Many homeowners consider white clover a nuisance and would like to eradicate it from their yards and gardens, mainly because of the amount of bees it attracts. Removing white clover from your yard is an easy task if you know why it’s there in the first place. There are a few no-mess ways to reverse this problem without using fertilizer or chemicals.
Option 1: Clip the Clover
White clover takes over lawns that are nitrogen-starved, as it fixes nitrogen into the soil into a form that is useful to other plants. Therefore, if your lawn has less than 5 percent clover coverage, you can create a nitrogen balance in your soil simply by clipping the clover before it goes to seed. Leave the clippings on the lawn, and the clover will fertilize the yard without spreading. You could also choose to cut your grass high instead, thereby preventing sunlight from reaching the clover’s seeds.
Option 2: Apply Sugar
While amending the nitrogen balance in your soil is the most effective and longest lasting way to remove white clover from your yard, there are other ways. Another easy and relatively inexpensive method is to hand-sprinkle about 5 lbs. of sugar per every 1,000 square feet, and then saturate the lawn. This can only be done in early spring, however, as it prevents any seedlings from developing. Alternatively, you can use Corn Gluten Meal at a measurement of 20 lbs. per 1,000 square feet. In either case, you should saturate the lawn after pouring either the sugar or Corn Meal Gluten over it, and then let it dry out.
Option 3: Pour Vinegar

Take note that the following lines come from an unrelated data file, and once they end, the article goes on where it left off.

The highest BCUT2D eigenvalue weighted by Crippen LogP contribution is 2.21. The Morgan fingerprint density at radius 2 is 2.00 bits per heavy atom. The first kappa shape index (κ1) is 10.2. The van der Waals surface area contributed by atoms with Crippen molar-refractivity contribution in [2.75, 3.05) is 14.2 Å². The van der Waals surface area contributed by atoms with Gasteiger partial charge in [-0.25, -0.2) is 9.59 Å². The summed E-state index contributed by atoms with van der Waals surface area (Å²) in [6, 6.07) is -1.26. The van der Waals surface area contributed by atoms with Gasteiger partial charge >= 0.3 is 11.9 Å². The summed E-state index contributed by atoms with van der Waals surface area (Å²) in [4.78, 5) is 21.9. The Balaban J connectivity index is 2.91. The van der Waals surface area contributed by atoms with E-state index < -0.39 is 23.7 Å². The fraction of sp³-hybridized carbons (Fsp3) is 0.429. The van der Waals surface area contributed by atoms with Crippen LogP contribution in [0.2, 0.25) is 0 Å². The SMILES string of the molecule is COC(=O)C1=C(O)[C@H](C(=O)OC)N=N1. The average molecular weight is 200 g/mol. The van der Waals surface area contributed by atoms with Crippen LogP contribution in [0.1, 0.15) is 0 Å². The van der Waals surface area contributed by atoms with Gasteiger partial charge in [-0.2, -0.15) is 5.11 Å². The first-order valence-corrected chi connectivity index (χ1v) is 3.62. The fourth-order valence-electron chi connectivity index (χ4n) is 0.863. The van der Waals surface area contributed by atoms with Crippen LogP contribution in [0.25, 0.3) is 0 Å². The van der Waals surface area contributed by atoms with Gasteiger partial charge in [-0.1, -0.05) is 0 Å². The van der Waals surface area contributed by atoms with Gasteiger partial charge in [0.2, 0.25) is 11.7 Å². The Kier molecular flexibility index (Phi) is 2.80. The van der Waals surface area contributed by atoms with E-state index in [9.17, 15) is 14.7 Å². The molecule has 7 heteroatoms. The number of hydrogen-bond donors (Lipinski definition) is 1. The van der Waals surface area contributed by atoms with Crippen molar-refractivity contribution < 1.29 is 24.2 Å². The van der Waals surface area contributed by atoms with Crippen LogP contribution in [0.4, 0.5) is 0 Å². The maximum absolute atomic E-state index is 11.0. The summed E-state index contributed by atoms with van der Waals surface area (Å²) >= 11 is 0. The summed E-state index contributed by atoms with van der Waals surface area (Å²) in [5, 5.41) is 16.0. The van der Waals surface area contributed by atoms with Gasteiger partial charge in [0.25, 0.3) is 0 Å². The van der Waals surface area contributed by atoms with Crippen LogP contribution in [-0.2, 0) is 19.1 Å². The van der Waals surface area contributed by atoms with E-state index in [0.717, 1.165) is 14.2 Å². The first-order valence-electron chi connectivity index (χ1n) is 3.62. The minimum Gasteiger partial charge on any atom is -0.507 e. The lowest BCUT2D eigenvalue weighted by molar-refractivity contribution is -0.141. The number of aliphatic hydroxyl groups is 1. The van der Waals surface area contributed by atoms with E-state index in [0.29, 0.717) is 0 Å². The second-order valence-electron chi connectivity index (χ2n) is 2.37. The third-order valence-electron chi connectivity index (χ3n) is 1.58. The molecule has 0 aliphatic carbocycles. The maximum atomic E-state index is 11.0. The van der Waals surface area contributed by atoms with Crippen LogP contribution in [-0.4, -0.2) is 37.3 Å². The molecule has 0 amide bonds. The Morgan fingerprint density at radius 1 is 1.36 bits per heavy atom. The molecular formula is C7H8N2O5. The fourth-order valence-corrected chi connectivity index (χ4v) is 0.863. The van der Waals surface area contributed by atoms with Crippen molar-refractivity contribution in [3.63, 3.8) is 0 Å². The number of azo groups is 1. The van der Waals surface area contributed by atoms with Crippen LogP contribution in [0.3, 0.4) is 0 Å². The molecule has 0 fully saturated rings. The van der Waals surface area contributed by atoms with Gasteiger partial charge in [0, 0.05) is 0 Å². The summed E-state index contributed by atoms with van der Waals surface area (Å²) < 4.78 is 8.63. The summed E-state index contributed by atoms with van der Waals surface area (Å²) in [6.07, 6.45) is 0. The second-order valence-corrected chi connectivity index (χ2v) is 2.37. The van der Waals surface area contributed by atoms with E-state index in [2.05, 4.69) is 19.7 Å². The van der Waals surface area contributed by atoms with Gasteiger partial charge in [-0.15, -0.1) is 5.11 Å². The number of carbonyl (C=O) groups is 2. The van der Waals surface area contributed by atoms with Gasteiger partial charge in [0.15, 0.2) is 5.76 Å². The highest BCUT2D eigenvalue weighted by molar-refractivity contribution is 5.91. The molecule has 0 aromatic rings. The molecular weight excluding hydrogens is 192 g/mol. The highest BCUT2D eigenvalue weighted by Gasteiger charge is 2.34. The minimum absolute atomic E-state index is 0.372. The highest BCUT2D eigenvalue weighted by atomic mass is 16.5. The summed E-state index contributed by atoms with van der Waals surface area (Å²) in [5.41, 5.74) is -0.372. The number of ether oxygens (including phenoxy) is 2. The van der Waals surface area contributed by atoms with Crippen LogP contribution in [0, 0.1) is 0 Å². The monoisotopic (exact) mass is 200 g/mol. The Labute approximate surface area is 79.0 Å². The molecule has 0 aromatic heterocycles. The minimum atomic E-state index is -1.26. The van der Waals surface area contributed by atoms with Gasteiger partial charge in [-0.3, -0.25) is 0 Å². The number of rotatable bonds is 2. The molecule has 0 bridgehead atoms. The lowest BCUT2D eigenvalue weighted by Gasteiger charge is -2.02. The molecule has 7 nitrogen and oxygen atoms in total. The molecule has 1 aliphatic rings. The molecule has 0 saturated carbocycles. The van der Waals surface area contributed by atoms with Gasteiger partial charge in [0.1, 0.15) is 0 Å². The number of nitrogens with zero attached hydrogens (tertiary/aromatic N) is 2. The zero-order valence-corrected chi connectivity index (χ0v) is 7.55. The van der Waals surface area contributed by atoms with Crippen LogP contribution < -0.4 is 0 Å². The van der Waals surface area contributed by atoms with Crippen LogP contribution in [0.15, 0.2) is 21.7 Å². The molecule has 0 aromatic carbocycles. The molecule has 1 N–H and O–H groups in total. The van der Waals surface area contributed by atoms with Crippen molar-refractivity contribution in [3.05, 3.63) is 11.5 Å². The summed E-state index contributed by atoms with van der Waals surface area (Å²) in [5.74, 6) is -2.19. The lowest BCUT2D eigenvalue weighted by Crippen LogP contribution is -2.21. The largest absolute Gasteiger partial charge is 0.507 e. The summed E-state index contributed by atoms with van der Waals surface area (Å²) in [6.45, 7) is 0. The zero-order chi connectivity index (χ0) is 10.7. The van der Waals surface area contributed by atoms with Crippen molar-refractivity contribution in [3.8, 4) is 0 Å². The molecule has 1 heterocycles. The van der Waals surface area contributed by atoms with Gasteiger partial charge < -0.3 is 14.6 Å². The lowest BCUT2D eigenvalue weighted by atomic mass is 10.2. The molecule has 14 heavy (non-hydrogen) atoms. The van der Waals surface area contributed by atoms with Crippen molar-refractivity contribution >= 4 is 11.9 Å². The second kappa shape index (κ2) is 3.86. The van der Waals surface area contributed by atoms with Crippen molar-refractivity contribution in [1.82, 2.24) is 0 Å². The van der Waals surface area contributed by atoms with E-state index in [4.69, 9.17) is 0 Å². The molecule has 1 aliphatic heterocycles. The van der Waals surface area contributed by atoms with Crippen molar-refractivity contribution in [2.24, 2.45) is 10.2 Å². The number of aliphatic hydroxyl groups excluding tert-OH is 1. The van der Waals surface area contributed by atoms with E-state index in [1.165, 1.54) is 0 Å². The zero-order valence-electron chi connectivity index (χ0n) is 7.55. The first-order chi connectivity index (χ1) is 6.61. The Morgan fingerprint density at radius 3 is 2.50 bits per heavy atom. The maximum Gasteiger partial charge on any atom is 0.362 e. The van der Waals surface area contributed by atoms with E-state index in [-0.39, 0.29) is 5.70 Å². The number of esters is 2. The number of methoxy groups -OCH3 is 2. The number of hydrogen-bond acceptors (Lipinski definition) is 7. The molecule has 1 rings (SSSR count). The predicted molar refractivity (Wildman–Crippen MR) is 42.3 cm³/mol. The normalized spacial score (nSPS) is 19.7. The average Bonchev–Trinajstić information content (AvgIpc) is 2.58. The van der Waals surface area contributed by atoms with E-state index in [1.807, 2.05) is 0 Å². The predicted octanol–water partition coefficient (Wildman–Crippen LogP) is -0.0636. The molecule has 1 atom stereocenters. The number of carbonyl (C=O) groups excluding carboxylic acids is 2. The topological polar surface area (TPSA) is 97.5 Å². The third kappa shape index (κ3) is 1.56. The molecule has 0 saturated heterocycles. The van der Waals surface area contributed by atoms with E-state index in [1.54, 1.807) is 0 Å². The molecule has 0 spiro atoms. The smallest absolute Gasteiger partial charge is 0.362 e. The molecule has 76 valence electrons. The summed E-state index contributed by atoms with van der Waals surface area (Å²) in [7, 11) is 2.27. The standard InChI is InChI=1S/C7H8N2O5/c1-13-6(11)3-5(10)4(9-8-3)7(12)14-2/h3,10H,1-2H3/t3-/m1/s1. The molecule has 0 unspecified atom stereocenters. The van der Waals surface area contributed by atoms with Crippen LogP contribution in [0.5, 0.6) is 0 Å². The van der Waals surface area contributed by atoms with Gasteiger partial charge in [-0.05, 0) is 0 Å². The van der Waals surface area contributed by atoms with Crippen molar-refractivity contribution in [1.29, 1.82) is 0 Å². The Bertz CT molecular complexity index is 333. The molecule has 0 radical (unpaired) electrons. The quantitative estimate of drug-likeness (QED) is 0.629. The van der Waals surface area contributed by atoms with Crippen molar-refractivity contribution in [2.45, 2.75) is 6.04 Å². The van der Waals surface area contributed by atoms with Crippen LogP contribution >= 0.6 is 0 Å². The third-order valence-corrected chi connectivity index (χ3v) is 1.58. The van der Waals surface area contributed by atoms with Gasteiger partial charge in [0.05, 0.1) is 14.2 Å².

If none of these methods work, or if you find it’s too late in the year to apply them, there are more drastic measures you can take. Applying white vinegar to the affected area will result in a soil too acidic for the clover to survive. However, you will need to dig up the dead debris, plug in new top soil and re-seed with grass.
Option 4: Use a Soil Plugger
No matter how maddening white clover infestations may be, it is not recommended to physically (or mechanically) remove them from your yard. During the weeding process, the stolons—the part of the stem right above and just below the ground—may break off and actually sprout, causing an increase in growth. If you plan on digging up the clover while it is still alive, and you have a a yard that is close-cut, the best way to do it is by using a soil plugger, and not by hand. Soil pluggers get deep into the ground and will greatly reduce the risk of spreadage or survival.
If you have a large area that needs to be de-clovered, digging it up may be exhausting. If your nitrogen balance is not properly tuned, the clover will come back next year. Proactive management practices will create a balanced yard and make it difficult for clover to take over.